7/23/08 Vol. 5 #19

A couple of really thick days, the last few, the kind that remind you what living in the south used to be like before air conditioning.  The “Raising Heritage Turkeys on Pasture” workshop went well despite the heat.  They were here all day on Monday in the heat but we managed to keep them in the shade for the most part.  Organized by the American Livestock Breeds Conservancy, whose headquarters are in Pittsboro, is an organization founded in 1977 that is the pioneer organization in the U.S. working to conserve historic breeds and genetic diversity in livestock.  The ALBC is the group that really has brought the heritage turkey back from the brink of extinction by working with breeders to increase the stock and others like Slow Food to glamorize and popularize the eating of these birds.  As all people working to save endangered food species, whether it’s animals or plants, say “you have to eat it to save it”.

If there is no economic reason to grow a bird or a tomato then they just become museum items that eventually disappear after the last crazy old guy who kept them passes on.  This kind of loss happens everyday somewhere in the world.  The Cherokee Purple tomato that we all love is an example.  One gardener in Tennessee had it in his garden when a tomato collector/nut found it and asked for some seeds and then grew them.  It was so good that he passed the seeds onto several small seed companies who presented it to the world, that was about 1992.  If the Tennessee gardener had died without passing it on we would never have it today.  If you are interested in other endangered foods Slow Food USA has the Ark of Taste, with a list of the foods they are trying to promote and save

Animals are even harder to save for many reasons that one can imagine; size, numbers, room to keep them, etc.  While we grow the Bourbon Red turkeys and are part of the food system that is needed to save them, we are not doing the heavy lifting required to really save the breed.  The breeders are the ones who keep these animals year round, feeding and caring for them, selecting for the best hens and toms to keep for breeding, and hopefully hatching out enough eggs to make it all worthwhile.  This is not like keeping a small vial of seeds to replant next year.  This takes lots of room, facilities and skill.  To keep enough genetic diversity in a flock, a breeder needs to have 200 hens!  So you can see the difficulty, it’s not like raising dogs where you can work with two or three animals and keep a breed going.  At this workshop we were fortunate to have the god father of heritage turkeys and the master breeder, Frank Reese, here to lead the discussion.  Frank has devoted his life to saving these turkeys.  If you have ever had a mail order heritage turkey, it was probably one of Franks as he raises more than anyone else by many many times.  This year he and his partners are raising 17,000 birds!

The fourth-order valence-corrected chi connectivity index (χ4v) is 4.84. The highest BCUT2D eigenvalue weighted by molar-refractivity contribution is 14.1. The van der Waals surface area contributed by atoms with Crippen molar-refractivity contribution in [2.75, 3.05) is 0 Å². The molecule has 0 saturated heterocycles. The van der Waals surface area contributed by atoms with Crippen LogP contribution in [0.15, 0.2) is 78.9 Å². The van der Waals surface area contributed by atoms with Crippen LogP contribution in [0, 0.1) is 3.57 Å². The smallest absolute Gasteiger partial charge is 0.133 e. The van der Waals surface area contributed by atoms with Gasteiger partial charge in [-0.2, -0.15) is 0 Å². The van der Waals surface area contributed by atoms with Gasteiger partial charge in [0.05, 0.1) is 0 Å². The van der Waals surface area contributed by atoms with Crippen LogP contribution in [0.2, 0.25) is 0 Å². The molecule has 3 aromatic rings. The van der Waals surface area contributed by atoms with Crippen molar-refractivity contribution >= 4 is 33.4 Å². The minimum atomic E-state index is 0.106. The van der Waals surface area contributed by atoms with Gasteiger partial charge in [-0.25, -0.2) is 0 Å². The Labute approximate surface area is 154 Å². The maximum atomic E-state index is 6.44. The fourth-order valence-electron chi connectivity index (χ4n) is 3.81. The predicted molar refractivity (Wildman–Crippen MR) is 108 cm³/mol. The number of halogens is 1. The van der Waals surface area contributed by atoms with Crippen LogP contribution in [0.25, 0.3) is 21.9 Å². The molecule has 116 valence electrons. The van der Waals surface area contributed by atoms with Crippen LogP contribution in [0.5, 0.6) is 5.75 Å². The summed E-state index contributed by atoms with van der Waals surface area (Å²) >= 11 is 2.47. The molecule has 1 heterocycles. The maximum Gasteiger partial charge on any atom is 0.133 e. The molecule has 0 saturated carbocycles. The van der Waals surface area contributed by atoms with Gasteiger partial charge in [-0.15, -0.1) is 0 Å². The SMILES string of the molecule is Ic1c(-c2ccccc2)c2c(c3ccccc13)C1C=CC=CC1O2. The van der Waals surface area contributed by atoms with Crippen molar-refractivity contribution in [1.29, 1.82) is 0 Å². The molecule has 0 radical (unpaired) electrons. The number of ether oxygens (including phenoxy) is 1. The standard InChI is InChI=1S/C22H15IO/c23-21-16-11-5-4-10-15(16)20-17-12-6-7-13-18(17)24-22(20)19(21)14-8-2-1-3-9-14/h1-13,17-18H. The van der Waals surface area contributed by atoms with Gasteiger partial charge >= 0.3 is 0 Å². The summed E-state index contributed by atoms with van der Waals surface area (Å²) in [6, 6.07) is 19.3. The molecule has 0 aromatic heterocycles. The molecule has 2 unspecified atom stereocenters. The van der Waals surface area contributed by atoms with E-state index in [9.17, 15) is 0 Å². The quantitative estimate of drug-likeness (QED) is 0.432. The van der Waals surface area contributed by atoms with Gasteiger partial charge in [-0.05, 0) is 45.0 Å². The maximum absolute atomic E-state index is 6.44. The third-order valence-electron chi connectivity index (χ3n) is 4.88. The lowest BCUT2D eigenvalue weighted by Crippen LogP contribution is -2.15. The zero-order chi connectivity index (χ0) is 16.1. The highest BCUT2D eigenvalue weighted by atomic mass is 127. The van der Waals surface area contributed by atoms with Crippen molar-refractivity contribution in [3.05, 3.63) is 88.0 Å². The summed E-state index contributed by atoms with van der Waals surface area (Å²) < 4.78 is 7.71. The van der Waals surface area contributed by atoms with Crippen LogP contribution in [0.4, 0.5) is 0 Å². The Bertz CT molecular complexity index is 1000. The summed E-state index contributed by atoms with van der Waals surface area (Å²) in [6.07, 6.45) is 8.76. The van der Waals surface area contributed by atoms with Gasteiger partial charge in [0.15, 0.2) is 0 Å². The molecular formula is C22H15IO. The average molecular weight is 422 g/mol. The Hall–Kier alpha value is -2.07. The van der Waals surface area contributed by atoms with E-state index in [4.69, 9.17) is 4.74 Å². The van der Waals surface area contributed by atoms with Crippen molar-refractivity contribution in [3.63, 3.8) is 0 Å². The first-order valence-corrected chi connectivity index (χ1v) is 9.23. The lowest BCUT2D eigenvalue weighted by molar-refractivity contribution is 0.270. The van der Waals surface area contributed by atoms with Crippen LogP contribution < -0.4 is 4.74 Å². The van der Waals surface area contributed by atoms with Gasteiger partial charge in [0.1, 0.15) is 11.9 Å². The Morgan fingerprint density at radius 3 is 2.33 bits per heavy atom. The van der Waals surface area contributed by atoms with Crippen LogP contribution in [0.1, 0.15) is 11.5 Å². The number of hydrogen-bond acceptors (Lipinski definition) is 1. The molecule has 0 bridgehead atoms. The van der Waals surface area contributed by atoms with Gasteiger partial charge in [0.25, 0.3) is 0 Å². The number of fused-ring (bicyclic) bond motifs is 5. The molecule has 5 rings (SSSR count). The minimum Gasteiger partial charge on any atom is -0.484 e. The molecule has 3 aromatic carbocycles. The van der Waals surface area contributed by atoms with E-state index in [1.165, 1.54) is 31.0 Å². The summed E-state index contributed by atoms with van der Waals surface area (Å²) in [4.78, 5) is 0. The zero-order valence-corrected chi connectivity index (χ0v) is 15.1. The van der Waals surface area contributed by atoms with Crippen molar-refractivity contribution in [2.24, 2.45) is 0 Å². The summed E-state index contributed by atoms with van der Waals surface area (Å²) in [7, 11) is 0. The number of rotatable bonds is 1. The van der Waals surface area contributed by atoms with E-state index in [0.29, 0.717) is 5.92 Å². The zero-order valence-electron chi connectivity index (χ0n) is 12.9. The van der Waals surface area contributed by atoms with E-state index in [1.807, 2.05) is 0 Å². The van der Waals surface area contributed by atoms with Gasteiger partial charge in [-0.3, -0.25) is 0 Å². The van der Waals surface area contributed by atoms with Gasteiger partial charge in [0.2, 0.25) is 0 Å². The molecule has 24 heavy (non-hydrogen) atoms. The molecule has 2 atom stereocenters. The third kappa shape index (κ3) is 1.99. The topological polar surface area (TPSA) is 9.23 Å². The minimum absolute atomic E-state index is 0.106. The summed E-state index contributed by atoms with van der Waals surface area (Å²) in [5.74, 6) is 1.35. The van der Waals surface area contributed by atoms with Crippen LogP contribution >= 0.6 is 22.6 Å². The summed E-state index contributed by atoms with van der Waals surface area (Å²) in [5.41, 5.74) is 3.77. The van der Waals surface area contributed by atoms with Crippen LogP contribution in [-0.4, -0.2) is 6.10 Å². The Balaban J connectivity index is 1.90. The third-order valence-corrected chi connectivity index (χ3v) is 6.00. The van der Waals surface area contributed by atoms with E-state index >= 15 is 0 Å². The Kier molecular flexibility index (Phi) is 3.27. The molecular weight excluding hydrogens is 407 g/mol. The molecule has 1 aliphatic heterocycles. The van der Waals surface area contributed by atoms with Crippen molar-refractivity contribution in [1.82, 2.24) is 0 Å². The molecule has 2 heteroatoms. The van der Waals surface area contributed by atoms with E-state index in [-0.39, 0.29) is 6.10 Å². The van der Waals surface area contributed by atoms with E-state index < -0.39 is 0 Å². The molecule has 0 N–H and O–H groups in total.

It has been our search for the best quality foods that we can raise in an sustainable system that brings us to things like Cherokee Purple tomatoes and Bourbon Red turkeys.  The work done by many people and groups like ALBC, Slow Food, the North American Fruit Explorers, chefs we work with and your experiences that makes it easier for us to find and learn to grow these things.  Our job is to interpret the information we get (some times very old), to our farming conditions and system.  Sometimes it works, other times it doesn’t but that’s the nature of farming.

Picture of the Week
Turkeys headed out for the days work, eating cover crop and playing in the Zinnias
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